• Employer Identification Number (EIN)
  • Date of formation
  • Business code
  • Type of accounting method (cash or accrual)

If the partnership is engaged in the sale of goods or products, you will also need to provide details that enable the calculation of the cost of goods sold, which encompasses the value of inventory held at the beginning and end of the year as well as items purchased for inventory during the year.

What are deductible partnership expenses?

Deductible money

Like other types of businesses, partnerships have a number of deductible expenses. This is money that you can subtract from your overall income to lower the amount of money you are being taxed on.

Make sure to provide documentation for all of these expenses so that your partners’ tax burden is minimized to the fullest extent possible. These deductible expenses can include the following:

  • Rent for business premises
  • Maintenance and repairs
  • Fees, permits, licenses and non-federal taxes
  • Depreciation for business assets
  • Retirement plan expenses for employees and partners
  • Other employee benefit programs
  • Salaries for employees. Please note that this does not include all payments made to partners, although guaranteed payments to partners may be deductible.

In order to properly calculate the depreciation of business assets like machinery, vehicles and similar items, make sure to keep proper records of when you purchased these items, how much you paid and their current condition.

What about Schedule K-1?

Schedule K-1 forms are distributed to each partner as part of the Form 1065 filed by the partnership as a whole.

Since a partnership passes its income or losses through to the individual partners, this document is essential for each partner to report their share on their taxes.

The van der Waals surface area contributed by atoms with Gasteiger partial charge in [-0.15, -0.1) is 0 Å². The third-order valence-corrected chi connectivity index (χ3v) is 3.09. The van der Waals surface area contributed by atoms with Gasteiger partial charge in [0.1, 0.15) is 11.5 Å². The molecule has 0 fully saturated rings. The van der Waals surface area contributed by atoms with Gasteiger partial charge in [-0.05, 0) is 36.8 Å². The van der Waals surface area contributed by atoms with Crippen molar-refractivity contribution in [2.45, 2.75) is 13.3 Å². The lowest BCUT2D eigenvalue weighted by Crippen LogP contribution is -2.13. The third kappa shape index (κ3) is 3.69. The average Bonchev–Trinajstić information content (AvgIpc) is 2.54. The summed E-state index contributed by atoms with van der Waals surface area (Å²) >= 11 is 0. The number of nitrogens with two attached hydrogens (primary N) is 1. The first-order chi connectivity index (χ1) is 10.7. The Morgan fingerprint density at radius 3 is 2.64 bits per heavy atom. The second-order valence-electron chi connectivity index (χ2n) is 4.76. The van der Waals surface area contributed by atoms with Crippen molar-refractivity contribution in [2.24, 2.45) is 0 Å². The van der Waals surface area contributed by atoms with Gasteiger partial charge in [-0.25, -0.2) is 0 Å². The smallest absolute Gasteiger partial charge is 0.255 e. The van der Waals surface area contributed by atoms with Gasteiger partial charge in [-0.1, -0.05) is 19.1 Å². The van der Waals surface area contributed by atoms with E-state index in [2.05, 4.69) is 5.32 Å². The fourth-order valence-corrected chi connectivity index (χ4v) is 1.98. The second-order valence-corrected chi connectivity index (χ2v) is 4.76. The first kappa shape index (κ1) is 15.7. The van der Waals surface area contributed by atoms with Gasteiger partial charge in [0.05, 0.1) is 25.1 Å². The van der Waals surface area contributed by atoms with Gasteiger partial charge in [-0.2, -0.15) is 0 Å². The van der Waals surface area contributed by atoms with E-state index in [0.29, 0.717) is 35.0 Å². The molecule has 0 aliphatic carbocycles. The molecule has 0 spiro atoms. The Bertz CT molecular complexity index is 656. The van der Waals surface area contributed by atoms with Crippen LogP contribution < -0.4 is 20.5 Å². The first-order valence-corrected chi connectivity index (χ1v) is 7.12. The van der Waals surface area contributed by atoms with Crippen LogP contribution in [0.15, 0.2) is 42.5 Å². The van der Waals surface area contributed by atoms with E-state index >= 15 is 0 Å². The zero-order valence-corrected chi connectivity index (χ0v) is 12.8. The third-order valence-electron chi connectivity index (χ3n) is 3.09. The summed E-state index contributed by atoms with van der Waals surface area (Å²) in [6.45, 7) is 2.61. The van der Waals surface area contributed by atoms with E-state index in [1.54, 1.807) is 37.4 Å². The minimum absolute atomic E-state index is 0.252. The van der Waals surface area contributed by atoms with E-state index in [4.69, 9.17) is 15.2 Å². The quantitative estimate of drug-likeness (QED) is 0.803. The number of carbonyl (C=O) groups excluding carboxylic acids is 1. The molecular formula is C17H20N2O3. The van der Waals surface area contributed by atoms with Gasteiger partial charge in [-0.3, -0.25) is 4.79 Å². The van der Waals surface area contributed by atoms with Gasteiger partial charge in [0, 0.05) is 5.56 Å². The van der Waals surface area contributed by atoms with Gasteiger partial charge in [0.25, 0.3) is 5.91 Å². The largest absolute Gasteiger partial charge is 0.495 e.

In most cases, you will receive an IRS Schedule K-1 from the partnership’s accountant. If you are a partner in a business, you must attach this document to your personal Form 1040 when filing your annual tax return.

You can expect to receive this schedule if you are part of a general partnership, limited partnership, LLC that has chosen partnership taxation or a limited liability partnership.

Partners do not necessarily share equally in profits and losses. In some cases, if partners do not take home the income but instead invest it back into the company, they may not have income at all to report as part of this schedule.

Partnership taxation can be flexible according to the situation, but it is important for them to be well-documented in case of IRS scrutiny.

How is a K-1 different than a 1099?

While a K-1 and a 1099 both involve self-employment income, they are different.

A 1099 form reflects income paid by other businesses to a contractor, vendor or freelancer, while a K-1 reflects income for a partner from a business that they co-own.

If the partnership provides services to other companies, the partnership may receive 1099 forms to include as part of their IRS Form 1065. If you also receive other personal freelance income outside of the partnership, you may have both 1099 income and K-1 income to report on your Form 1040.

As with other types of self-employment income, you may need to pay self-employment tax on the money that you earned from the partnership.